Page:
Unwrapping Presence – A Gift We All Can Give

Posted by Jason Princer, Chaplain

Unwrapping Presence – A Gift We All Can Give

I like to talk. I talk a lot. Many of my coworkers know this already. Sometimes I talk because I have something to say. Sometimes I talk to fill space and silence.

I like to listen. I listen a lot. I love to listen to the stories and the memories I am privileged to hear from patients, families, facility staff, caregivers, and my coworkers. Hopefully my coworkers would tell you I listen too. Hopefully.

What happens when there isn’t much to say? What happens when words fail us or simply cannot adequately express what is happening or what someone is feeling? And, if no one’s saying anything, what is there to listen to? This is a time for presence.

I read about and experience, across all disciplines, the providing of presence. Presence can be non-anxious, calm, affirming, quiet, listening, tactile, musical and demonstrated through myriad other modes and methods. To be present, simply, is to be. It is to be with another. To be fully present means that, in that moment, with that person or family, all my energy, all my attention is there. No phone, no email, no calendar, no squirrels of any kind.

Following a recent visit to a patient whom I have been seeing for a year and a half, I sat down and wrote what turned out to be a short poem reflecting on the visit. This patient has declined to the point where she often says little or nothing when I come. She will take my hand. She will smile her radiant smile. She will close her eyes, retreating into herself. We exchanged about three words when our paths last crossed. It was a beautiful visit. Here are the words I wrote:

I held her hand today

It’s all that I did

There wasn’t anything more to do

Or anything that needed to be said

She was sleeping when I came in

Resting peacefully, no signs of distress

I gently stroked her hand

She opened her eyes and smiled.

I believe it was a lovely and meaningful visit for her as well as for me. She smiled and waved as I left and I smiled and waved back. I left that facility believing that was exactly where I was supposed to be and I felt incredibly blessed, as if I had opened a present that was completely unexpected.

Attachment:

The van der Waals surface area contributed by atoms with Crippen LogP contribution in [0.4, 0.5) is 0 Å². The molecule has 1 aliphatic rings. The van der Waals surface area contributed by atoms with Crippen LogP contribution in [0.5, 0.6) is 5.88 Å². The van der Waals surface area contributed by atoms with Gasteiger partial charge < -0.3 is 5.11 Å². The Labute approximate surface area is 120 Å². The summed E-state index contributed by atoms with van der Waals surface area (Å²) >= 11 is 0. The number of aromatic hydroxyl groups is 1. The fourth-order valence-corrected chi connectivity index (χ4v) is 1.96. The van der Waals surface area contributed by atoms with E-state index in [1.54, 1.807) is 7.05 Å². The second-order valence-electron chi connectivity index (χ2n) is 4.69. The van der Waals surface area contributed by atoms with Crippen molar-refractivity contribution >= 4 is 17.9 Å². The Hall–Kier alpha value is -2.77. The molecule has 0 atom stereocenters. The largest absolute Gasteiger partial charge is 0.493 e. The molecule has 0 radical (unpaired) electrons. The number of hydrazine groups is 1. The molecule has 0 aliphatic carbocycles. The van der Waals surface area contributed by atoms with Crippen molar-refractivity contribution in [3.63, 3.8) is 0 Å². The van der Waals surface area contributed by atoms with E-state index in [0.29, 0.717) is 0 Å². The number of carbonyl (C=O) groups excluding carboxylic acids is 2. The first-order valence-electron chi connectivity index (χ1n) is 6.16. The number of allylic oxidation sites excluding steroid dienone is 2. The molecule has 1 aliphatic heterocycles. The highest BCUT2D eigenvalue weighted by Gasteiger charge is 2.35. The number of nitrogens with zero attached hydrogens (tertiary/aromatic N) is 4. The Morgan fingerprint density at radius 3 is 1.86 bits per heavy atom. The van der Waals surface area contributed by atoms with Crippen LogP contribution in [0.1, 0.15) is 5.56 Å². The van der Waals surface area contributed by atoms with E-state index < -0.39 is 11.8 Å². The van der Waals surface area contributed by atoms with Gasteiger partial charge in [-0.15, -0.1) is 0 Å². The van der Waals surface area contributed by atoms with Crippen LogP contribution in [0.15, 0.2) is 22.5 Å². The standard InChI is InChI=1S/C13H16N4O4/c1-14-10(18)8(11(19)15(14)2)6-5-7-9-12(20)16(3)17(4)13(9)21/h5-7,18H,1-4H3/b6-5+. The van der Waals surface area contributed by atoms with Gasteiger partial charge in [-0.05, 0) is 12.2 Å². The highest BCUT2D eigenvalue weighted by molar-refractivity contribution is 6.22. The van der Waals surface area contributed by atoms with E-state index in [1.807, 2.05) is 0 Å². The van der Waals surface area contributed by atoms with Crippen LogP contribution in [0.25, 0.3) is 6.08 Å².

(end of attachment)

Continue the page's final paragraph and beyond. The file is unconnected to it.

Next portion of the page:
Throughout my 17 years of full time ministry, I've been asked many times, "What can I do?"  Well-meaning and deeply caring folks wanting to ‘do’ something for a friend or relative or fellow parishioner. In some cases, I can come up with a concrete, finite, specific, task for them to accomplish. Make a meal. Buy some gas. Rake a yard. Fix a car. Sometimes, on the other hand, I say, "Go and be with them." This can be more challenging for some than the tasks I mentioned because many of us are more comfortable doing then we are being.

Return, for a moment, to the poem above. Read the first stanza. We can read those words in quiet resignation, admitting defeat on the front lines of life and death. We can read those words in tired and futile efforts to ‘do’ something, anything, to make us feel like there have been good works done here. Or, we can read those words as a simple statement of truth and a reflection of our being fully present to another.

On another visit, I sat with a patient and his wife. It had been a tough morning for the patient. He had struggled for breath, which scared him, making the breath even more elusive than before. He was now non-responsive, non-verbal, and resting quietly despite some of the noise going on around him. His wife looked at him, reliving in her mind some of their years together, and, perhaps, asking how they had gotten to this point.

I wanted to talk. I was sure I had something to say. Something important. Something comforting. Something significant. And, yet, I remained silent. I held the patient’s hand and, occasionally, the gaze of his wife. We were quiet. We were present. We were being…together. Eventually I shared a prayer and some of those comforting words we carry around with us. Her first words to me were, "Thank you for the quiet, for just sitting with us and not saying a word."

I held their hands today

It’s all that I did

There wasn’t anything more to do

Or anything that needed to be said

It is my sincere hope and prayer that we can all be fully and truly present to those we serve, to our families, and to one another.

Thich Nhat Hanh, a Vietnamese Buddhist monk and peace activist, gives these encouraging words:

"When you love someone, the best thing you can offer is your presence.”


Comments (5)

  • Ray Wisbrock

    01 November 2017 at 00:22 | #

    Thanks for sharing this important information. Too often people seek out the perfect words to say when the reality is the best thing that can be done is to say nothing. I will be sharing this with friends


  • Corinne Kehrberg

    01 November 2017 at 11:37 | #

    This is so true. I'm grateful to Journey Care for their assistance during my mother's last week!


    • JourneyCare

      03 November 2017 at 16:55 | #

      Corinne, it was our privilege to care for your mother. Thank you.


  • Elizabeth Pannier

    01 November 2017 at 15:17 | #

    Thank you for these meaningful and important words. Nothing is more important that the shared presence of silence with one who is nearing transition between active life and the silence and unknown of the next stage of life. And no where is there a more sacred space than sharing the silence offered by the patient or friend that you are visiting at this point of life. It is indeed, a privilege to be sit in silence with those who wish to share that time with you, with me, with another. Thank you.


    • JourneyCare

      03 November 2017 at 16:54 | #

      We agree. Thank you so much for sharing, Elizabeth.


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